According to Nepal's Ministry of Health and Population, a total 1,459 new COVID-19 cases were identified in the last 24 hours. Earlier, Nepal had reported record high daily infections on Sept. 11 with 1,454 cases.

"With addition of new cases, total COVID-19 cases in Nepal reached 56,788," spokesman at the Health Ministry Jageshwor Gautam told a press conference. The country also reported 11 new deaths in the last 24 hours, increasing the death toll from the pandemic to 371.

South Korea

South Korea reported 113 more cases of the COVID-19 as of 0:00 a.m. Wednesday local time compared to 24 hours ago, raising the total number of infections to 22,504.

The daily caseload stayed below 200 for two straight weeks, but it continued to grow in triple digits since Aug. 14.

It was attributed to cluster infections in Seoul and its surrounding Gyeonggi province linked to church services and a massive rally held in central Seoul on Aug. 15.

Of the new cases, 49 were Seoul residents and 24 were people residing in Gyeonggi province.

Eight were imported from overseas, lifting the combined figure to 3,038.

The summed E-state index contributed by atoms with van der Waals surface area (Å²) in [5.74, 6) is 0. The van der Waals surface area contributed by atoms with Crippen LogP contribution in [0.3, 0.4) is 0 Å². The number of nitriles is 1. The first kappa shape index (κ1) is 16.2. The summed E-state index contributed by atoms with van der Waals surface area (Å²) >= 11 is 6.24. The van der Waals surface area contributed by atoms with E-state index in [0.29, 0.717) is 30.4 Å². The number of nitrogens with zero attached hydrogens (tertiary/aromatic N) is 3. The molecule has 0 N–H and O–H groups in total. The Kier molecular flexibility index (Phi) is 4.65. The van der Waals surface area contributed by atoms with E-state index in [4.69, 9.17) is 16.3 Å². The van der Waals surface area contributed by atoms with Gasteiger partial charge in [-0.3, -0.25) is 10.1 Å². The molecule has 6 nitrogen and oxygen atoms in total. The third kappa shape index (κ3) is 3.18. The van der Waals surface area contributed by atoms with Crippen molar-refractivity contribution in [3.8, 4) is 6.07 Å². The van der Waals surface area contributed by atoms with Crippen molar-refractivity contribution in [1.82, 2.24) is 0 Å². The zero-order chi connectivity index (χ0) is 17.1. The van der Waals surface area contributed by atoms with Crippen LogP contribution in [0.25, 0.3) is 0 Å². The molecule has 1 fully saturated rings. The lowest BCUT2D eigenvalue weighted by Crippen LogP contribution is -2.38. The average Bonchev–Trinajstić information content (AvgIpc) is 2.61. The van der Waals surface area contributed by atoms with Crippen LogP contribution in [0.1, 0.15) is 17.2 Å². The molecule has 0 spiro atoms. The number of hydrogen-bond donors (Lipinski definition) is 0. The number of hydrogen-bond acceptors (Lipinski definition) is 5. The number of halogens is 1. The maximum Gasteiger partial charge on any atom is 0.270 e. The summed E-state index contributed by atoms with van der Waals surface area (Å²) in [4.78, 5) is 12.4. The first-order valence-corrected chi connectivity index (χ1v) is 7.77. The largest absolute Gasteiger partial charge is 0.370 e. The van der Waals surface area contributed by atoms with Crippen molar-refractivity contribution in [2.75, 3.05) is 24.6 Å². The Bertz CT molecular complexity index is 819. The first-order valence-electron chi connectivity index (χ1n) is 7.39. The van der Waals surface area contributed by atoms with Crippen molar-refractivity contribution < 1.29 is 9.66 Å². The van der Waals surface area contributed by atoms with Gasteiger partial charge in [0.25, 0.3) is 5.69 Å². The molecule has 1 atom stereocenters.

No more death was reported, leaving the death toll at 367. The total fatality rate stood at 1.63 percent.

A total of 432 more patients were discharged from quarantine after making full recovery, pulling up the combined number to 19,310. The total recovery rate was 85.81 percent.

The Philippines

The Philippines’ health ministry on Wednesday recorded 3,550 additional novel coronavirus infections and 69 more deaths.

In a bulletin, the ministry said total confirmed cases had risen to 272,934, the most in Southeast Asia, while confirmed deaths have reached 4,732.


Myanmar authorities are racing to build a field hospital in the commercial capital of Yangon to cope with a surge of coronavirus infections that doctors fear threatens to overwhelm the country’s fragile health system.

The Southeast Asian nation reported 307 new cases of COVID-19 on Tuesday, its highest daily toll since the start of the pandemic in March, and another 134 on Wednesday morning, taking the total to 3,636 cases and 39 deaths.

Myanmar had gone weeks without a case of local transmission before an outbreak in mid-August in the western region of Rakhine that has spread across the country.